Regardless of your church’s size, it’s almost certain that your congregation will experience a severe conflict within the next ten years … and about a 40 percent chance that you’ll suffer through a major conflict within the next five … unless your church is ready when that conflict strikes.

But sadly, most churches aren’t ready for a major conflict.

Maybe they’re in denial, thinking, “We’re such a nice group of Christians that nothing horrendous could happen here.”

Or they’re thinking, “Our constitution and bylaws specify what to do if conflict breaks out, so we’re adequately prepared.”

Or they’re thinking, “Our leaders are such godly individuals, they will handle any conflict expertly” … not realizing that church leaders are often the source of major conflicts.

There isn’t a lot written on how to prevent major conflicts in church life.

That’s why I’m doing a workshop for Christian leaders next week called “Strengthening Your Church’s Immune System.”  I’ll be talking about ten ways that a church’s leaders can prepare for and prevent major conflict from even happening in their congregation.

Let me share with you one of the ten steps I’ll be presenting next week … and it takes a bit of work.

I believe that the lead pastor in a church must take the initiative to prevent major conflicts from surfacing.  He should allow people to share feedback and even disagree about matters without, at the same time, letting them start a bloodbath.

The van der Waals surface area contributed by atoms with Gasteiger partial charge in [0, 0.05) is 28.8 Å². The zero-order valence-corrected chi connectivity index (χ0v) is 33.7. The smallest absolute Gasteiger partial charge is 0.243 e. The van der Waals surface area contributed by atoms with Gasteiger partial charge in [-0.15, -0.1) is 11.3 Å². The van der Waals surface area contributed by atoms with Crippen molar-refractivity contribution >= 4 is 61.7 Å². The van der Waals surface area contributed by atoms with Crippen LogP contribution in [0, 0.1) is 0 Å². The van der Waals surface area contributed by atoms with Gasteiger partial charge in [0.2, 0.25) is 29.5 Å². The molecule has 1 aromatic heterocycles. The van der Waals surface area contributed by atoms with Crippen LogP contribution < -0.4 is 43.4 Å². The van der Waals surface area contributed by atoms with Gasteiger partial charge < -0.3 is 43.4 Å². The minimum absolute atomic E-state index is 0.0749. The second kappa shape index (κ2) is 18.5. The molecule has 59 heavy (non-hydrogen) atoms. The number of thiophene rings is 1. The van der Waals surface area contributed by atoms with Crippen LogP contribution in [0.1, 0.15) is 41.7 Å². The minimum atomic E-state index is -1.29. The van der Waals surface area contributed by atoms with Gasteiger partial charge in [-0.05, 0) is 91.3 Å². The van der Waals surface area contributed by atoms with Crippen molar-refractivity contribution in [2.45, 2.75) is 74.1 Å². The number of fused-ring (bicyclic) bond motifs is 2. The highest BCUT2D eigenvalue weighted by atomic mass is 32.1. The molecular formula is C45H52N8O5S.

One way to do that is to hold regular meetings involving every key leader in your church: staff members, board members, ministry team/committee leaders, small group leaders … and to find reasons to make the group larger rather than smaller.

So if feasible, I’d invite their spouses as well.

The meetings can be held monthly or quarterly … maybe after the last service on Sunday morning, which means you’ll have to provide lunch … but it’s essential that they be held.

During one of those meetings, here’s what I would do if I were the pastor:

First, I would prepare a 3-4 page document for each person listing every New Testament reference – word for word – on church conflict. 

Maybe throw in some verses from Proverbs on the tongue as well.

Don’t ask people to look the verses up in their Bibles.  It takes too long … people have different versions … and you want all the relevant verses gathered in one place.

So the pastor should do the work for them.  Write out Matthew 18:15-17 … 1 Corinthians 6:1-8 … Titus 3:10-11 … 3 John 9-10 … in chronological order.

Second, I would ask the leaders to divide into groups without their spouses. 

The fewer people in each group, the more each person will have to interact with Scripture themselves … and that’s what you want.  Aim for five people per group.

I would have at least as many groups as there are pages.  For example, if you hand out five pages of verses, make sure you have at least five groups.

If you have 50 leaders present, then make ten groups with five individuals in each group.

Third, I would ask each group to appoint a leader … and for group leaders to ask for volunteers to read the verses.

My last few years as a pastor, I always asked for people to volunteer as readers.  Some people can’t read very well, and others become anxious when asked to do something in a group.  You want people to feel comfortable going through this exercise.